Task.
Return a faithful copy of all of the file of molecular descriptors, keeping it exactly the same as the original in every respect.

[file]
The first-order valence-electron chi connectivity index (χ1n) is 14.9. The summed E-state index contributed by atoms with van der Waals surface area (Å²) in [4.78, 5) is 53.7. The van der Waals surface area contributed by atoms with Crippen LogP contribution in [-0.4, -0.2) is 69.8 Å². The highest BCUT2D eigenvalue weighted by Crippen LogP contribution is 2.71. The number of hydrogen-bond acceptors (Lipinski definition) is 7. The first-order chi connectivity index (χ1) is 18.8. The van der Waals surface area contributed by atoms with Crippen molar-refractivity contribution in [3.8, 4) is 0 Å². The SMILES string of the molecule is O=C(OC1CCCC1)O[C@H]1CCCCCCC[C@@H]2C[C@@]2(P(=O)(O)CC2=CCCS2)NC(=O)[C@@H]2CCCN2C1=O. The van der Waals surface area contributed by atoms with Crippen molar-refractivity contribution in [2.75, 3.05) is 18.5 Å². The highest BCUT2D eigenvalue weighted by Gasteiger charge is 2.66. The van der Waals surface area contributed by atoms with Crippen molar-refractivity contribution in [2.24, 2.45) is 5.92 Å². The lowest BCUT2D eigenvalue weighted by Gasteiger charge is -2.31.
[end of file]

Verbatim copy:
The first-order valence-electron chi connectivity index (χ1n) is 14.9. The summed E-state index contributed by atoms with van der Waals surface area (Å²) in [4.78, 5) is 53.7. The van der Waals surface area contributed by atoms with Crippen LogP contribution in [-0.4, -0.2) is 69.8 Å². The highest BCUT2D eigenvalue weighted by Crippen LogP contribution is 2.71. The number of hydrogen-bond acceptors (Lipinski definition) is 7. The first-order chi connectivity index (χ1) is 18.8. The van der Waals surface area contributed by atoms with Crippen molar-refractivity contribution in [3.8, 4) is 0 Å². The SMILES string of the molecule is O=C(OC1CCCC1)O[C@H]1CCCCCCC[C@@H]2C[C@@]2(P(=O)(O)CC2=CCCS2)NC(=O)[C@@H]2CCCN2C1=O. The van der Waals surface area contributed by atoms with Crippen molar-refractivity contribution in [2.75, 3.05) is 18.5 Å². The highest BCUT2D eigenvalue weighted by Gasteiger charge is 2.66. The van der Waals surface area contributed by atoms with Crippen molar-refractivity contribution in [2.24, 2.45) is 5.92 Å². The lowest BCUT2D eigenvalue weighted by Gasteiger charge is -2.31.